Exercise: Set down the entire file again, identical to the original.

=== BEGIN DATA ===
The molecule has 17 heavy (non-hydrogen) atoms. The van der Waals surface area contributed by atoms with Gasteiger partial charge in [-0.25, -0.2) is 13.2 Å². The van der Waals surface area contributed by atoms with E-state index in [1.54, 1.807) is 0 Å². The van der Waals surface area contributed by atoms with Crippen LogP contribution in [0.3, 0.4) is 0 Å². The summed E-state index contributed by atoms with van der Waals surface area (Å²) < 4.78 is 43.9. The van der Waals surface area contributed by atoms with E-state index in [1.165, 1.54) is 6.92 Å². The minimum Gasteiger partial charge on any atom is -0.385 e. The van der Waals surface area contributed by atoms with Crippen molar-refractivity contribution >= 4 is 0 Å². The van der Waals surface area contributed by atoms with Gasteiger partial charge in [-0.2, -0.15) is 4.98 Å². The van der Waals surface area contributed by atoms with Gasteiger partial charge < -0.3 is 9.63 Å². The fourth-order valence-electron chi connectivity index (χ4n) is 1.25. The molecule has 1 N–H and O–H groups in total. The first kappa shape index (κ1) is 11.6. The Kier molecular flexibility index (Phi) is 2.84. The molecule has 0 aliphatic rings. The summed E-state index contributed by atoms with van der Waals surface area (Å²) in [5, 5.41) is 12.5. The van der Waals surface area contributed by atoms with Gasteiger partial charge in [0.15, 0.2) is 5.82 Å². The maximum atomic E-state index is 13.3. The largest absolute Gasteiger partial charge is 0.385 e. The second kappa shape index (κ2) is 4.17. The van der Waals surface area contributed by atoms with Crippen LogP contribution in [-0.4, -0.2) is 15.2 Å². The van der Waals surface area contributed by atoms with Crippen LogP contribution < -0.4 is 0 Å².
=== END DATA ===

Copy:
The molecule has 17 heavy (non-hydrogen) atoms. The van der Waals surface area contributed by atoms with Gasteiger partial charge in [-0.25, -0.2) is 13.2 Å². The van der Waals surface area contributed by atoms with E-state index in [1.54, 1.807) is 0 Å². The van der Waals surface area contributed by atoms with Crippen LogP contribution in [0.3, 0.4) is 0 Å². The summed E-state index contributed by atoms with van der Waals surface area (Å²) < 4.78 is 43.9. The van der Waals surface area contributed by atoms with E-state index in [1.165, 1.54) is 6.92 Å². The minimum Gasteiger partial charge on any atom is -0.385 e. The van der Waals surface area contributed by atoms with Crippen molar-refractivity contribution >= 4 is 0 Å². The van der Waals surface area contributed by atoms with Gasteiger partial charge in [-0.2, -0.15) is 4.98 Å². The van der Waals surface area contributed by atoms with Gasteiger partial charge < -0.3 is 9.63 Å². The fourth-order valence-electron chi connectivity index (χ4n) is 1.25. The molecule has 1 N–H and O–H groups in total. The first kappa shape index (κ1) is 11.6. The Kier molecular flexibility index (Phi) is 2.84. The molecule has 0 aliphatic rings. The summed E-state index contributed by atoms with van der Waals surface area (Å²) in [5, 5.41) is 12.5. The van der Waals surface area contributed by atoms with Gasteiger partial charge in [0.15, 0.2) is 5.82 Å². The maximum atomic E-state index is 13.3. The largest absolute Gasteiger partial charge is 0.385 e. The second kappa shape index (κ2) is 4.17. The van der Waals surface area contributed by atoms with Crippen LogP contribution in [-0.4, -0.2) is 15.2 Å². The van der Waals surface area contributed by atoms with Crippen LogP contribution < -0.4 is 0 Å².